Nonfiction

The Way Man

By Sam Smith
Artwork by Jude Dillon

Going into this interview with Tom, I knew I would learn a lot, but I never could have predicted how enlightening and entertaining my time with Tom would really be. Not only did Tom answer all of my questions, but he went beyond that. Within our two-hour conversation (which I was only expecting to be half an hour long), Tom shared valuable knowledge – from the importance of reading, to the importance of learning to turn off your censors, and write freely. Additionally, we were also able to discuss his views on the education system today, as well as the publishing industry.

I think I can speak for all writers when I say we can learn an awful lot from writers like Tom. Thank you so much for sharing your time, wisdom, and words with us.

Regards, Samantha Smith & The BlackBear Review

Q: What makes for a successful writer?

A: Success is how you define it. Some people consider it to be successful if you become a best seller, with that being said, very few Canadian writers are able to accomplish this. You can redefine success as being able to make words do what you want them to, but this is also very rare. Success is really what you shoot for, and you have to be able to live with ambiguity and uncertainty.

Q: How do you think writers can engage readers?

A: There’s an element in writing that nobody really talks about – luck. I think writers, or any artist for that matter, need to produce for themselves. You can never predict what audience you’re going to reach just out of pure luck. You’d sure kick yourself if you had an idea and didn’t do it, then someone else came along with the same idea, did do it, and was wildly successful.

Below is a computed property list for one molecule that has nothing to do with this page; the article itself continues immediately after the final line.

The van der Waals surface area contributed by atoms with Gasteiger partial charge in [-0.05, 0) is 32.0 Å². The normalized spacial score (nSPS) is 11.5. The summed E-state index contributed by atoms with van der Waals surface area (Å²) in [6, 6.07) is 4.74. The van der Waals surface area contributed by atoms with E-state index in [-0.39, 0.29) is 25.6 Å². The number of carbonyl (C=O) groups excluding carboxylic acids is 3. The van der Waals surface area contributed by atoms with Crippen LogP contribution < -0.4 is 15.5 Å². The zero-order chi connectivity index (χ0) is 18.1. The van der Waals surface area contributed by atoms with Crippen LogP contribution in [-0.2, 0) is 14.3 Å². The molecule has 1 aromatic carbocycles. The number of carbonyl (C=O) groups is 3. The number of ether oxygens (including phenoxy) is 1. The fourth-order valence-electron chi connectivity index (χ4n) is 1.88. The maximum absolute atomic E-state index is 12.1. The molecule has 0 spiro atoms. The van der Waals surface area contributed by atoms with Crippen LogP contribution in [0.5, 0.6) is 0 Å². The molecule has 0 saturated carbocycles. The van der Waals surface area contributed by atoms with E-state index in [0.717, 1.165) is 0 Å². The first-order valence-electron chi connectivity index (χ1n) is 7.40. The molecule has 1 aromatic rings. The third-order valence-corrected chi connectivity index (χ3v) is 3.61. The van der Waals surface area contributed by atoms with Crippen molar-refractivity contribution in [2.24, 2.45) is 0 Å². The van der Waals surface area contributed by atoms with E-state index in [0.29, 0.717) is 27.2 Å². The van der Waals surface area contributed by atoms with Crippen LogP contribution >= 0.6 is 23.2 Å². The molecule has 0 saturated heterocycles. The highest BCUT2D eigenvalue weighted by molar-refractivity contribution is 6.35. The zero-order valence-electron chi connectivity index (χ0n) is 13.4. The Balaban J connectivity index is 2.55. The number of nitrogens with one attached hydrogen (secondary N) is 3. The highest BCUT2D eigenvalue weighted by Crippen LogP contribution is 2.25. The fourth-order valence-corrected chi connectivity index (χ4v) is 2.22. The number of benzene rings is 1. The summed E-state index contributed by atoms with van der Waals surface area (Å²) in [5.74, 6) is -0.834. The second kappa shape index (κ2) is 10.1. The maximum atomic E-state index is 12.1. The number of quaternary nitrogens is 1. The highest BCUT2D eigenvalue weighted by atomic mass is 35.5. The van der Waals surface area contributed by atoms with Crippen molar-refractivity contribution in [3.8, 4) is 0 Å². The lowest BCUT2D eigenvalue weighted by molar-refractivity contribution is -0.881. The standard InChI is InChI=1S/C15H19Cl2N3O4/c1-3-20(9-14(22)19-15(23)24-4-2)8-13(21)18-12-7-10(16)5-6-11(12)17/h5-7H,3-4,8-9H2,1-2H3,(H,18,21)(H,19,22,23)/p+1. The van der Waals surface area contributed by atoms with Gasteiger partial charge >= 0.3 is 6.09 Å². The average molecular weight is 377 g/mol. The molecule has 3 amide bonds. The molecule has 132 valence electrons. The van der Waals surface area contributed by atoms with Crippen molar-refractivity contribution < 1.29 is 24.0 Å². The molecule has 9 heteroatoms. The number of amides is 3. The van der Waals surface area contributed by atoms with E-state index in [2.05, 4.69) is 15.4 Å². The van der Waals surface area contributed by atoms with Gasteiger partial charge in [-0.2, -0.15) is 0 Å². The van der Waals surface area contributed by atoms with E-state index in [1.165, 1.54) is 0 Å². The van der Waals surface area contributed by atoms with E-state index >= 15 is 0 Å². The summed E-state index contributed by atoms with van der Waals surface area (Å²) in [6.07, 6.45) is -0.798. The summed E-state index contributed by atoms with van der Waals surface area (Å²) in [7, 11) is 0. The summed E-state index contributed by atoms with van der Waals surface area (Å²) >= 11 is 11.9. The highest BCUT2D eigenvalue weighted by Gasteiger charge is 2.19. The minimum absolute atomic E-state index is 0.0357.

Q: What is the importance of reading as a writer?

A: Reading is absolutely vital from a writer. Reading is learning the history of your own art form, so that you don’t have to start from square one. You need to read to find ideas that you can steal, as well as ideas that don’t work for you.  I think it’s the same thing as musicians listening to music. It is no different than The Beatles starting by playing covers of musicians that inspired them, then they could begin to write their own music that was very close to that material. From there they could go on, and it’s the same ideas with reading from writers. Nobody is a genius that just falls from the sky. It may look like that from the outside looking in, but the more you know about how a writer is developed, you’ll see a lot of great writers did a lot of close reading so that they could find a style that really speaks for them.